Dee Barnes: The honor was mine, let me tell you, to be amongst those women, those powerful women. All of you guys together and sharing our experiences, it was amazing.

Kim Crenshaw: First of all I was pinching myself because you answered the call. My girl Jamilah was ....

Dee Barnes: Oh Jamilah, shout out to Jamilah. She pulled me in, she pulled me in.

Kim Crenshaw: Jamilah Lemieux, so we were wanting to have this conversation for a while particularly bringing together some of the sisters who had had abusive experiences with well known, beloved members of the African American community. But you know, the thought that we could get you all was like how's that going to happen. So I said to Jamilah, "You know, can you get Dee?" And she said, "Oh man, yeah." I guess you all are Twitter friends.

Dee Barnes: Yeah, we're Twitter friends. We were introduced by a mutual friend and when she messaged me that you guys were pulling me in, I was like, I was overwhelmed because I felt like this was an opportunity for me to step out there on faith and to express something that for the first time that's going to be listened, that people are going to listen to. Because I've told my story before and at different times. You know when you think about, everybody brings up the time, it's been over, close to 30 years for the incident, but what's really like 28.

Kim Crenshaw: It's still raw though, it's still fresh.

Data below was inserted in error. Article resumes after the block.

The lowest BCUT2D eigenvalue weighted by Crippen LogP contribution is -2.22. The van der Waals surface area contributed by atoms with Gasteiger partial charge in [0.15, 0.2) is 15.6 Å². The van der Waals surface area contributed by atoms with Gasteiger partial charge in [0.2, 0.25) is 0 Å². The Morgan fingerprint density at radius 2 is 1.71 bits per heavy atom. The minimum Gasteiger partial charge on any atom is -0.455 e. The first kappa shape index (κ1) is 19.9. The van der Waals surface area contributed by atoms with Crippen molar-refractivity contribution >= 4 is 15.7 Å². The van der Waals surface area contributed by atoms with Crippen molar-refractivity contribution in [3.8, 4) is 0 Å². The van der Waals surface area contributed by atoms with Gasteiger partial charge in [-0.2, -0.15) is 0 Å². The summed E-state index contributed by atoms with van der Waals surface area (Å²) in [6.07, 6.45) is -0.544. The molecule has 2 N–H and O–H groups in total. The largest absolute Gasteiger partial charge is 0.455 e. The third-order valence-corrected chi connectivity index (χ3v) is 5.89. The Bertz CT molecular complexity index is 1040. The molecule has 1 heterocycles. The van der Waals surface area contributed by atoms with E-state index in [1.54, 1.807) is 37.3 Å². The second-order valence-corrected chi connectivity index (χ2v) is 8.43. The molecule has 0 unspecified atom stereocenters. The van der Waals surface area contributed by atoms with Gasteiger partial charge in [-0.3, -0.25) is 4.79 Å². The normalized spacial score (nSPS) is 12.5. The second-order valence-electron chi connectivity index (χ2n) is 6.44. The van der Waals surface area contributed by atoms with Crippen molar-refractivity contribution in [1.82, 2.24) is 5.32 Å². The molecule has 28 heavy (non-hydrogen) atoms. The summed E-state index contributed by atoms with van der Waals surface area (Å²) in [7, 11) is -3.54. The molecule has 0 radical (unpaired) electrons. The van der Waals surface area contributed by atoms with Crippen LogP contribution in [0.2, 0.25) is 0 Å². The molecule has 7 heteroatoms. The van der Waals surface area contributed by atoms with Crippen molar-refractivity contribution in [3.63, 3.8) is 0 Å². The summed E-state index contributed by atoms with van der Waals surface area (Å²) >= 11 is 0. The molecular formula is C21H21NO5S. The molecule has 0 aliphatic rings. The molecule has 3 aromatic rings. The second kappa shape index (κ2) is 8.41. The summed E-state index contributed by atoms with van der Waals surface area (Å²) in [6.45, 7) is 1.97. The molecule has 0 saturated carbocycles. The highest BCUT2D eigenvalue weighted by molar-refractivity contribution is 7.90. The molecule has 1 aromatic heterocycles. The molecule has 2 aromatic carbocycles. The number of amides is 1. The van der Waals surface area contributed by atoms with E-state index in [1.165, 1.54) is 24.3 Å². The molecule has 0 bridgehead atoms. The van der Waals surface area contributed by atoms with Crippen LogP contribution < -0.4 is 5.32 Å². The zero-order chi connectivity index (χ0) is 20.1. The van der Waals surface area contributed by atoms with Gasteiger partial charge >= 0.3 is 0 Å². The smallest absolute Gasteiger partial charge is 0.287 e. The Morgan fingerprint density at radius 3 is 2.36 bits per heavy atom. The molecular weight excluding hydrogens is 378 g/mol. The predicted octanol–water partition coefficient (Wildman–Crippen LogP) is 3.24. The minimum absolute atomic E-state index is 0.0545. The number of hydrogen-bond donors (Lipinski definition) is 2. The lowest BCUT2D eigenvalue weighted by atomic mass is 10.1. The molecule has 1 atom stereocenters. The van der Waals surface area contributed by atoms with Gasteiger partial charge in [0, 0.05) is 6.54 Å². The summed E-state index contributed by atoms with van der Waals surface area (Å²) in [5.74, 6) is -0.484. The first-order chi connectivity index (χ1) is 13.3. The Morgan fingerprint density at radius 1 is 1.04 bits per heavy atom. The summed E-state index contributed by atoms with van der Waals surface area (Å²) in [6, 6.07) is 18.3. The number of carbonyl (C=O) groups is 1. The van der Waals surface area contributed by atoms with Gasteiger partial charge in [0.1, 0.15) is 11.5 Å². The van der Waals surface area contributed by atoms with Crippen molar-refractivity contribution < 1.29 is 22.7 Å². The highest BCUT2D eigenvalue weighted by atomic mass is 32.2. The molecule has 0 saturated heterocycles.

Dee Barnes: It's still raw and it's very fresh and it's even more relevant. So the time is now, the time's up.

Kim Crenshaw: Yeah, you're right, exactly. So you had said that, you told the story a few times, but not ... I mean why do you think there haven't been more moments where you've been called into this conversation, especially after #MeToo finally arrived in the entertainment industry. Why weren't you the first person on the list of people like, "Yeah, you know what? We need to call up Dee Barnes."

Dee Barnes: Let me tell you, I think it's what you just said a few minutes ago because it's still resonating with me. You said, "Unpacking layers of denial." That could be my mixtape. Girl, that could be my mixtape, unpacking layers of denial because that's what it is. People are in denial about what happened to me. And one of the things that I say, and I brought up before, when he followed me into that bathroom and continued to assault, no one asked me, "What happened to you in that bathroom?" So I think maybe because they didn't want to know.